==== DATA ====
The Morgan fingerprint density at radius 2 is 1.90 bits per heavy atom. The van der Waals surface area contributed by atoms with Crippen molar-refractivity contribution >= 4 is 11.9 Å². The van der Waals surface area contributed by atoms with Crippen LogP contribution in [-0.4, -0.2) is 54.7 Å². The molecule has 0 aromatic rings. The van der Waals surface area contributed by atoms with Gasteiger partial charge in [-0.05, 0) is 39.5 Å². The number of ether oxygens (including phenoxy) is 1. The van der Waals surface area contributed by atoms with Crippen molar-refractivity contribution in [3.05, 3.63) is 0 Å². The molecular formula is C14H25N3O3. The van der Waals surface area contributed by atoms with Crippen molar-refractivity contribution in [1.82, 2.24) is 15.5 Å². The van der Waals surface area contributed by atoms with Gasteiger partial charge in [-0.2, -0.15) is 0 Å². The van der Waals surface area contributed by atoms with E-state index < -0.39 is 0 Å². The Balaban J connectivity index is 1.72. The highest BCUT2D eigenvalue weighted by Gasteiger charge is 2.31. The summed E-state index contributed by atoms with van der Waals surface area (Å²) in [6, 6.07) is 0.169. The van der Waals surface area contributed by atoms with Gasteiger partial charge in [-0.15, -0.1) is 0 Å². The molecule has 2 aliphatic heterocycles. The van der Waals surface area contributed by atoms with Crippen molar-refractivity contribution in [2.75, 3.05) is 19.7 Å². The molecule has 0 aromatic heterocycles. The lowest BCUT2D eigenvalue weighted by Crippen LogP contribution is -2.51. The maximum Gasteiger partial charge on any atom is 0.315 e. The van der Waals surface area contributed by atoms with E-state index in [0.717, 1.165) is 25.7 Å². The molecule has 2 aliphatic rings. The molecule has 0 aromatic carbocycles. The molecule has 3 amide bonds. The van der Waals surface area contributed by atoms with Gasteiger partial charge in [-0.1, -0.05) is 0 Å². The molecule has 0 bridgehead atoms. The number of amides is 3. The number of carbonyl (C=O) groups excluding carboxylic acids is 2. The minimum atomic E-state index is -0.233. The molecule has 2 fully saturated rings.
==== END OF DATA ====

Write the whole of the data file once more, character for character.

The Morgan fingerprint density at radius 2 is 1.90 bits per heavy atom. The van der Waals surface area contributed by atoms with Crippen molar-refractivity contribution >= 4 is 11.9 Å². The van der Waals surface area contributed by atoms with Crippen LogP contribution in [-0.4, -0.2) is 54.7 Å². The molecule has 0 aromatic rings. The van der Waals surface area contributed by atoms with Gasteiger partial charge in [-0.05, 0) is 39.5 Å². The number of ether oxygens (including phenoxy) is 1. The van der Waals surface area contributed by atoms with Crippen molar-refractivity contribution in [3.05, 3.63) is 0 Å². The molecular formula is C14H25N3O3. The van der Waals surface area contributed by atoms with Crippen molar-refractivity contribution in [1.82, 2.24) is 15.5 Å². The van der Waals surface area contributed by atoms with Gasteiger partial charge in [-0.2, -0.15) is 0 Å². The van der Waals surface area contributed by atoms with E-state index < -0.39 is 0 Å². The Balaban J connectivity index is 1.72. The highest BCUT2D eigenvalue weighted by Gasteiger charge is 2.31. The summed E-state index contributed by atoms with van der Waals surface area (Å²) in [6, 6.07) is 0.169. The van der Waals surface area contributed by atoms with Gasteiger partial charge in [-0.15, -0.1) is 0 Å². The molecule has 2 aliphatic heterocycles. The van der Waals surface area contributed by atoms with Crippen molar-refractivity contribution in [2.75, 3.05) is 19.7 Å². The molecule has 0 aromatic heterocycles. The lowest BCUT2D eigenvalue weighted by Crippen LogP contribution is -2.51. The maximum Gasteiger partial charge on any atom is 0.315 e. The van der Waals surface area contributed by atoms with E-state index in [0.717, 1.165) is 25.7 Å². The molecule has 2 aliphatic rings. The molecule has 0 aromatic carbocycles. The molecule has 3 amide bonds. The van der Waals surface area contributed by atoms with Gasteiger partial charge in [-0.1, -0.05) is 0 Å². The molecule has 0 bridgehead atoms. The number of amides is 3. The number of carbonyl (C=O) groups excluding carboxylic acids is 2. The minimum atomic E-state index is -0.233. The molecule has 2 fully saturated rings.